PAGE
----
Fraudster jailed for part in Covid-19 courier scams
PUBLISHED: 15:21 02 November 2020 | UPDATED: 15:21 02 November 2020
A “callous” fraudster who acted as a courier in a series of Covid-19 scams targeting elderly victims has been jailed for more than two years.
Albino Chaves, 24, was involved in a number of frauds in March and April this year, when conmen contacted victims – aged in their 70s to 90s – claiming to be from their bank.
In each case, the fraudsters said the victim would be receiving a new bank card and a courier would go to their home to exchange their old card for a new one. Sometimes they were also offered gift vouchers for the exchange.
Chaves was arrested on April 14 after being identified through CCTV and forensic evidence as the courier. He was released on bail with conditions not to enter Essex, while officers continued further enquiries.
On April 23, a woman in Frinton was called in the same way as the victims in the other frauds, but after speaking with her daughter, she was worried it was a scam.
The scammer rang a few hours later saying a courier would arrive within a few minutes. She explained it was not convenient but he persisted. She hung up and called police.
Officers attended and waited for the courier to arrive. During that time, another victim from Frinton called to report a courier had collected her bank card.
While officers were responding to both these incidents, they stopped a black Mercedes in Thorpe-le-Soken after they noticed it driving around the area and became suspicious.
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Chaves was one of the men inside. His mobile phone was seized and they found messages talking about both fraud victims.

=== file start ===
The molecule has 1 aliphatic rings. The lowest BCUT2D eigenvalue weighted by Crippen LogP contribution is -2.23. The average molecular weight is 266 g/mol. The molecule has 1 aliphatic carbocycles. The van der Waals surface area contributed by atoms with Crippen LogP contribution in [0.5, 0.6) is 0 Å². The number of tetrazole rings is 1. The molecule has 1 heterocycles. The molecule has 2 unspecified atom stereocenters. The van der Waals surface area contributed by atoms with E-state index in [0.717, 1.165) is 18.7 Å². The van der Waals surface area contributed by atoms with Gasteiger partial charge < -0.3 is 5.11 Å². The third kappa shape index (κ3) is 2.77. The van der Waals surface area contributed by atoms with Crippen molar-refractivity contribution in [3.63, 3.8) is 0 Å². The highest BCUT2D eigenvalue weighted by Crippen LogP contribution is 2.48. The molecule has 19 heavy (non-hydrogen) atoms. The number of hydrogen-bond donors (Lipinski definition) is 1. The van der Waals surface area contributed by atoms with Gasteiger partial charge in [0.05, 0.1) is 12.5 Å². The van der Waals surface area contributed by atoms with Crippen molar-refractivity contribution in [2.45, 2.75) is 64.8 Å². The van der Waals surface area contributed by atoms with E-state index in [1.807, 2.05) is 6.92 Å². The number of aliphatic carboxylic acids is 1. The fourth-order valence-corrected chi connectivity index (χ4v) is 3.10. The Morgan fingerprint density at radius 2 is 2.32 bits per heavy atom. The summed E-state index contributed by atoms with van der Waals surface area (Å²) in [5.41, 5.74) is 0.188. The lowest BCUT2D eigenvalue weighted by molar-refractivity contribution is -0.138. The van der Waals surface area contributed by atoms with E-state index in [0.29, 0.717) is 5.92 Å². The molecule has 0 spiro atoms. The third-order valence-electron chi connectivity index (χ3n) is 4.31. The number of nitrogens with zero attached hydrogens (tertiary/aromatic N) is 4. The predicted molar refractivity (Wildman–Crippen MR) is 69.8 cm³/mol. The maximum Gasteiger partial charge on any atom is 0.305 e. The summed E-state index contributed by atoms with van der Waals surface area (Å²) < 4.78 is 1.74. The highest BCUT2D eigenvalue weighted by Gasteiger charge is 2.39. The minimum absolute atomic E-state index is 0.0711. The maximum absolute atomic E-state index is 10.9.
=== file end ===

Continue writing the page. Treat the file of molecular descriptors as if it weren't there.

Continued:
The frauds took place across north Essex, as well as Sudbury and Epping.
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Chaves, of Bentry Road, Dagenham, admitted nine counts of conspiracy to commit fraud by false representation and three of conspiracy to defraud.
He was jailed at Chelmsford Crown Court on Tuesday, October 27 for two years and four months.
Detective Constable Hollie Hughes, of Clacton CID, said: “These were really callous and distressing crimes targeting victims aged in their 70s to 90s.
“The fraudsters were very persuasive, and claimed they were collecting cards from their victim’s homes due to the national restrictions on movement that were in place due to coronavirus.
“The judge heard Chaves was part of a planned and targeted fraud, with victims losing between £300 and £4,000 each.
“He had no regard for the distress it would cause his victims and I hope that this sentence will give them some justice.”
Suspicious behaviour can be reported to police on 101 or via Crimestoppers on 0800 555111.
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